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Am J Kidney Dis. 2017 Dec 5. pii: S0272-6386(17)31009-0. doi: 10.1053/j.ajkd.2017.09.016. [Epub ahead of print]

International Medical Graduates in Nephrology: Roles, Rules, and Future Risks.

Author information

1
Perelman School of Medicine at the University of Pennsylvania and the Hospital of the University of Pennsylvania, Philadelphia, PA. Electronic address: jeffrey.berns@uphs.upenn.edu.
2
Division of Nephrology and Hypertension, Ain Wazein Medical Village, El Chouf, Lebanon.
3
International Student and Scholar Services, University of Pennsylvania, Philadelphia, PA.

Abstract

International medical graduates (IMGs) have become an increasingly essential part of many residency and fellowship programs in the United States. IMGs, who may be of either US or non-US citizenship, contribute significantly to the physician workforce across this country, particularly in underserved areas, as well as in their home countries on their return after training. Approximately 65% of nephrology fellows are IMGs, with most of these being non-US citizens. Non-US IMG applications for nephrology fellowship have been declining, exacerbating an ongoing shortage of nephrology trainees. IMGs face visa status restrictions and immigration policy concerns, limitations on federally funded research support, and difficulty finding desirable jobs in both private practices and academia after fellowship. We review training, examination, and licensure requirements, as well as visa status rules for IMGs. We also discuss the potential negative impact of recent immigration policies limiting the entry of non-US IMGs on the medical community in general and in nephrology in particular.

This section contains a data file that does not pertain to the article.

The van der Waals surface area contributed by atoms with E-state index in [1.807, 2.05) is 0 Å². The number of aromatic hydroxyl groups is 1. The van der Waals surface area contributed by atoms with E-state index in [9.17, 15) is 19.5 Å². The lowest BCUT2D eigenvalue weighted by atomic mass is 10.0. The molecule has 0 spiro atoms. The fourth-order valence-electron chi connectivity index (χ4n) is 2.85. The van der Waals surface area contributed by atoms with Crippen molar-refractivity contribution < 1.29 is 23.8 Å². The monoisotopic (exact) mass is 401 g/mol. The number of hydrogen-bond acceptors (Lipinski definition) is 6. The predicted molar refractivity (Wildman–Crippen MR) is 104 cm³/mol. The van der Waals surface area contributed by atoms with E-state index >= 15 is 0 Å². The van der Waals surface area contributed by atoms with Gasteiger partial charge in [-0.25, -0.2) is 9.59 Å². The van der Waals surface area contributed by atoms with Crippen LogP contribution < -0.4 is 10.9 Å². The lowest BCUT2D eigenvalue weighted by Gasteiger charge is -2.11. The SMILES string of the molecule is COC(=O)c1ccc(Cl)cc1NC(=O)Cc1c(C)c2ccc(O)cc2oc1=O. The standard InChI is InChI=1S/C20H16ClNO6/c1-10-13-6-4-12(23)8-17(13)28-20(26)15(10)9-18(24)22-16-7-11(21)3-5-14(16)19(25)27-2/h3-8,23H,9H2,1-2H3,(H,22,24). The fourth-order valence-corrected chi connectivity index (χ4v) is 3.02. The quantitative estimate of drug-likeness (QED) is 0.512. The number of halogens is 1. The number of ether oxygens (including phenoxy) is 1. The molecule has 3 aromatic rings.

KEYWORDS:

ECFMG; International medical graduate (IMG); USMLE; immigration; immigration policy; medical licensure; medical training; nephrology fellow; physician workforce; residency; visa; visa status

PMID:
29221624
DOI:
10.1053/j.ajkd.2017.09.016
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